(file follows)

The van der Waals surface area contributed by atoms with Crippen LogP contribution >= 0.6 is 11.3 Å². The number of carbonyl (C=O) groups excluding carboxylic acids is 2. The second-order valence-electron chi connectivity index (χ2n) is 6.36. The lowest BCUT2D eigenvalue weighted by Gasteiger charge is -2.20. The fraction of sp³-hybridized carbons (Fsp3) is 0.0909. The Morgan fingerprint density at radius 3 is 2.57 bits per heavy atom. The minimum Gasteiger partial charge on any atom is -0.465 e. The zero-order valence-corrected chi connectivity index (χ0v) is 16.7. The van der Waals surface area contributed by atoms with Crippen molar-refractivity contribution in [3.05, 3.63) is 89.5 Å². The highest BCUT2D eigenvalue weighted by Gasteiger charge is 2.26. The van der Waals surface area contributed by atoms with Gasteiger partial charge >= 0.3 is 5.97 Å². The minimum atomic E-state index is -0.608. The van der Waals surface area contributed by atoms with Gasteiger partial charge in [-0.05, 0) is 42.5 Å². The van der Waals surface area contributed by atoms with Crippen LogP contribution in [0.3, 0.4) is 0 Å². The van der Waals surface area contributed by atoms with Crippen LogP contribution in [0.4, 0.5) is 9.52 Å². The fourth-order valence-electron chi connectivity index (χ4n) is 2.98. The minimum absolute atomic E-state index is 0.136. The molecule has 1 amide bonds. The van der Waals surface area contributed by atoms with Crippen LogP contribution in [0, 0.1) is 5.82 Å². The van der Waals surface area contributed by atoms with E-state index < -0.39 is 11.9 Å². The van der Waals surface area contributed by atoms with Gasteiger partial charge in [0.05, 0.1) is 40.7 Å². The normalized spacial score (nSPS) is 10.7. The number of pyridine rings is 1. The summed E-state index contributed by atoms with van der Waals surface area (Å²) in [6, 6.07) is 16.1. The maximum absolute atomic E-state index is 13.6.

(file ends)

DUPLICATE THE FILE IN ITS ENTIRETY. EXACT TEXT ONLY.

The van der Waals surface area contributed by atoms with Crippen LogP contribution >= 0.6 is 11.3 Å². The number of carbonyl (C=O) groups excluding carboxylic acids is 2. The second-order valence-electron chi connectivity index (χ2n) is 6.36. The lowest BCUT2D eigenvalue weighted by Gasteiger charge is -2.20. The fraction of sp³-hybridized carbons (Fsp3) is 0.0909. The Morgan fingerprint density at radius 3 is 2.57 bits per heavy atom. The minimum Gasteiger partial charge on any atom is -0.465 e. The zero-order valence-corrected chi connectivity index (χ0v) is 16.7. The van der Waals surface area contributed by atoms with Crippen molar-refractivity contribution in [3.05, 3.63) is 89.5 Å². The highest BCUT2D eigenvalue weighted by Gasteiger charge is 2.26. The van der Waals surface area contributed by atoms with Gasteiger partial charge >= 0.3 is 5.97 Å². The minimum atomic E-state index is -0.608. The van der Waals surface area contributed by atoms with Gasteiger partial charge in [-0.05, 0) is 42.5 Å². The van der Waals surface area contributed by atoms with Crippen LogP contribution in [0.3, 0.4) is 0 Å². The van der Waals surface area contributed by atoms with Crippen LogP contribution in [0.4, 0.5) is 9.52 Å². The fourth-order valence-electron chi connectivity index (χ4n) is 2.98. The minimum absolute atomic E-state index is 0.136. The molecule has 1 amide bonds. The van der Waals surface area contributed by atoms with Crippen LogP contribution in [0, 0.1) is 5.82 Å². The van der Waals surface area contributed by atoms with E-state index < -0.39 is 11.9 Å². The van der Waals surface area contributed by atoms with Gasteiger partial charge in [0.05, 0.1) is 40.7 Å². The normalized spacial score (nSPS) is 10.7. The number of pyridine rings is 1. The summed E-state index contributed by atoms with van der Waals surface area (Å²) in [6, 6.07) is 16.1. The maximum absolute atomic E-state index is 13.6.